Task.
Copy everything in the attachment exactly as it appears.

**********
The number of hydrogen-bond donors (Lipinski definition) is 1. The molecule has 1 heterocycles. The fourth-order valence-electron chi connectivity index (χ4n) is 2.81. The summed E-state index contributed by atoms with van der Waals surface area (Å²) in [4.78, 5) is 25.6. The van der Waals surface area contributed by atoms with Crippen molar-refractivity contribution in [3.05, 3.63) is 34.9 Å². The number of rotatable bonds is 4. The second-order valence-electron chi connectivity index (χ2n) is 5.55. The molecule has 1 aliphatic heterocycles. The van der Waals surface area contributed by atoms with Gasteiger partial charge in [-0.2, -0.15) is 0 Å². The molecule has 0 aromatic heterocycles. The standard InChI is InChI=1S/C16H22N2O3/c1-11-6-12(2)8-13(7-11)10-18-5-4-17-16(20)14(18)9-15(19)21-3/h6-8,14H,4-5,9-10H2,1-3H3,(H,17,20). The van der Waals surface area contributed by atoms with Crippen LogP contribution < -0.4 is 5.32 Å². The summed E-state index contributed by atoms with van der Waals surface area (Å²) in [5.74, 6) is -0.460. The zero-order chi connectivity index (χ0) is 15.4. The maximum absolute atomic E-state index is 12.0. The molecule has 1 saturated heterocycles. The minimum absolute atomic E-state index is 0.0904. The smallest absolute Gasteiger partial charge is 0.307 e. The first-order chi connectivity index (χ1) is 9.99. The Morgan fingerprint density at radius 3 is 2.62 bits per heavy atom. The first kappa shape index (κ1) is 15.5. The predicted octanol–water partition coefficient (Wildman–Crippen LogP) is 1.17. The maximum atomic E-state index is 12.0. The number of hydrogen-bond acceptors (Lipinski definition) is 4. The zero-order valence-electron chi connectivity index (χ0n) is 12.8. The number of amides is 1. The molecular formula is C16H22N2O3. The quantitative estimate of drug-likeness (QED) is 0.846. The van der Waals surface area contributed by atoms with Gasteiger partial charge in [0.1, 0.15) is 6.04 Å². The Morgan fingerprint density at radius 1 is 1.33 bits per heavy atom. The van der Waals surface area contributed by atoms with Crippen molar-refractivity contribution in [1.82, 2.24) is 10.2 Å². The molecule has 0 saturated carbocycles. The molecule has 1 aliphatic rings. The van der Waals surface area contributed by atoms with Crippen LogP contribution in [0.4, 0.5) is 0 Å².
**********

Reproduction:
The number of hydrogen-bond donors (Lipinski definition) is 1. The molecule has 1 heterocycles. The fourth-order valence-electron chi connectivity index (χ4n) is 2.81. The summed E-state index contributed by atoms with van der Waals surface area (Å²) in [4.78, 5) is 25.6. The van der Waals surface area contributed by atoms with Crippen molar-refractivity contribution in [3.05, 3.63) is 34.9 Å². The number of rotatable bonds is 4. The second-order valence-electron chi connectivity index (χ2n) is 5.55. The molecule has 1 aliphatic heterocycles. The van der Waals surface area contributed by atoms with Gasteiger partial charge in [-0.2, -0.15) is 0 Å². The molecule has 0 aromatic heterocycles. The standard InChI is InChI=1S/C16H22N2O3/c1-11-6-12(2)8-13(7-11)10-18-5-4-17-16(20)14(18)9-15(19)21-3/h6-8,14H,4-5,9-10H2,1-3H3,(H,17,20). The van der Waals surface area contributed by atoms with Crippen LogP contribution < -0.4 is 5.32 Å². The summed E-state index contributed by atoms with van der Waals surface area (Å²) in [5.74, 6) is -0.460. The zero-order chi connectivity index (χ0) is 15.4. The maximum absolute atomic E-state index is 12.0. The molecule has 1 saturated heterocycles. The minimum absolute atomic E-state index is 0.0904. The smallest absolute Gasteiger partial charge is 0.307 e. The first-order chi connectivity index (χ1) is 9.99. The Morgan fingerprint density at radius 3 is 2.62 bits per heavy atom. The first kappa shape index (κ1) is 15.5. The predicted octanol–water partition coefficient (Wildman–Crippen LogP) is 1.17. The maximum atomic E-state index is 12.0. The number of hydrogen-bond acceptors (Lipinski definition) is 4. The zero-order valence-electron chi connectivity index (χ0n) is 12.8. The number of amides is 1. The molecular formula is C16H22N2O3. The quantitative estimate of drug-likeness (QED) is 0.846. The van der Waals surface area contributed by atoms with Gasteiger partial charge in [0.1, 0.15) is 6.04 Å². The Morgan fingerprint density at radius 1 is 1.33 bits per heavy atom. The van der Waals surface area contributed by atoms with Crippen molar-refractivity contribution in [1.82, 2.24) is 10.2 Å². The molecule has 0 saturated carbocycles. The molecule has 1 aliphatic rings. The van der Waals surface area contributed by atoms with Crippen LogP contribution in [0.4, 0.5) is 0 Å².